Lowell Nicolaus, a biology professor emeritus at Northern Illinois University, and Dan Moriarty, a psychology professor with the University of San Diego, tried their idea in September 2009 with several captive Mexican gray wolves. According to a report published in the November 2010 issue of Monitor of Psychology, the researchers laced ground mutton with a nausea-inducing chemical called tiabendazole. The chemical has no taste or smell, so the wolves were not able to detect it. But after eating the contaminated meat, the sickened animals later refused to eat more sheep flesh.
Read more here.
I never intended for Gonzo to hunt squirrels. He was going to be a car hawking bird, then a rabbit bird. But that didn't work out.
I kept having to chase after Gonzo as he would wander from the field edges into the forest after squirrels. I eventually gave up trying to stop him and instead I got him a girl friend to help out.
This first female came from a varied history, but most of her time was spent with a rabbit hawker in another state. When I got her she was already eleven years old and pretty set in her ways.
She was always looking down.
You can't hunt squirrels when you are always looking down.
So I hunted her on squirrels solo for a while. She was perching too low, and never saw the squirrels as soon as they were over her head. I had to come up with something better.
I hunted hills. I would start on the side of a steep hill and throw the bird into the tops of the trees down in the valley, then I would slide down the hillside and start shaking trees and tugging vines. The hawk had good height so her vantage point was great, now I needed her to start spotting squirrels.
If you spend enough time in good squirrel habitat, it will happen.
Squirrels forage on the ground. The hawks will spot them there. The trick is to get them seeing the squirrel moving up the side of a tree. So I had to hunt in areas with little ground cover, that way the squirrel can't hide in the brush. The squirrels have to run up the tree.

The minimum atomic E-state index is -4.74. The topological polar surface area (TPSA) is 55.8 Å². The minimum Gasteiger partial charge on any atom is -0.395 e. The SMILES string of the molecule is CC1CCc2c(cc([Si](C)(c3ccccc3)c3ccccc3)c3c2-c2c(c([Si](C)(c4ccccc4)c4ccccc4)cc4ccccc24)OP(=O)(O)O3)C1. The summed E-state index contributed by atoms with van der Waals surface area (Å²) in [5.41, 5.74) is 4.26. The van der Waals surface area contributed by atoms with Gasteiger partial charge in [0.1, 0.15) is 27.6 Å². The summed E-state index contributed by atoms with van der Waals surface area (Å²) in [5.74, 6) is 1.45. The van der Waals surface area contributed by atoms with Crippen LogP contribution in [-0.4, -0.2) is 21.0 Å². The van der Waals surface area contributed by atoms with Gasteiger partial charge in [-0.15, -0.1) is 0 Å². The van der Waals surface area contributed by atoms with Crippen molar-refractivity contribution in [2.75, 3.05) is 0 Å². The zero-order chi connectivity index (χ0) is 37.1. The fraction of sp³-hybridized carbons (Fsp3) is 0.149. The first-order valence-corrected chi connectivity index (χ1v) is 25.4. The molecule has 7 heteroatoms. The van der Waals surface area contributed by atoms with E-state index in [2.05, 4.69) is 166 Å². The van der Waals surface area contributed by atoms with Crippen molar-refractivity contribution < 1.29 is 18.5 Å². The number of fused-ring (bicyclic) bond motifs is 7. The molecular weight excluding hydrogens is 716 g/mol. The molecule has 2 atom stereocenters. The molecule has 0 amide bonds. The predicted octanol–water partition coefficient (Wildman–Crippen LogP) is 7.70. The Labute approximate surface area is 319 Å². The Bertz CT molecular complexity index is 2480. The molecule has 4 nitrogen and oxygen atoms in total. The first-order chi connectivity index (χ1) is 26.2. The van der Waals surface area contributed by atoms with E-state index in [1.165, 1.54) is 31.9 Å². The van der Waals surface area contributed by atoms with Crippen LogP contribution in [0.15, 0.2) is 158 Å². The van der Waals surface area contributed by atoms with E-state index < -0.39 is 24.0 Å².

There is usually no need to beat at the ground cover. Squirrels will naturally move to the tree tops when a large predator is bumbling through the underbrush. Also, we don't want to reinforce rabbits here. Pull on vines, shake saplings. I want squirrels to move in the trees. When it gets colder (below 45 or so) especially pull vines going up to squirrel nests (dreys).
When you see the squirrel, get to the tree quickly and beat on the side of it while giving the game call. Even if the bird did not see the squirrel, he should come over to investigate. With enough exposure, the hawk should start laddering up the trees and finding those greys.
This harris finally figured it out. Her first solo kill came after only three hunts. After her second, I had her hunt with Gonzo and they became a pretty good team.
We tried another trick with Andrew's red tail who reluctant to look up. After a few weeks in the field, the bird just didn't seem to be seeing the squirrels, though we were in target rich environments.
We ran a line from the brush on the ground, across open space, up a tree and onto a branch about ten feet off the ground.
Remember the key here is to get the hawk to see the squirrel go up a tree. We tied a freshly killed squirrel to the end of the line and called the hawk over to a nearby tree, so that he could observe the squirrel from a distance. Andrew gave the game call - hohoho - and I pulled on the string. I had to get the squirrel across open ground quickly, so the bird would not nail him on the ground.
It worked like a charm, the squirrel made it halfway up the trunk and the red tail moved over to the right tree. He lost the squirrel for a bit, but we kept twitching it with the string, and eventually the hawk grabbed it off the branch.
I have never had a red tail (or a harris) that did not take to squirrels. I prefer male red tails on grey squirrels ( I don't hunt fox squirrels). Yes, their feet are smaller, but they are also more acrobatic flying through the trees. They gain height more easily, they chase better. That being said - females have better feet for the job, and they can catch them, their hunting style is different. I would prefer a smaller female - though there are plenty of hawkers that would disagree
They need to get out in good habitat. They need to see squirrels, and soon - you the rabbit hawker - will be hooked.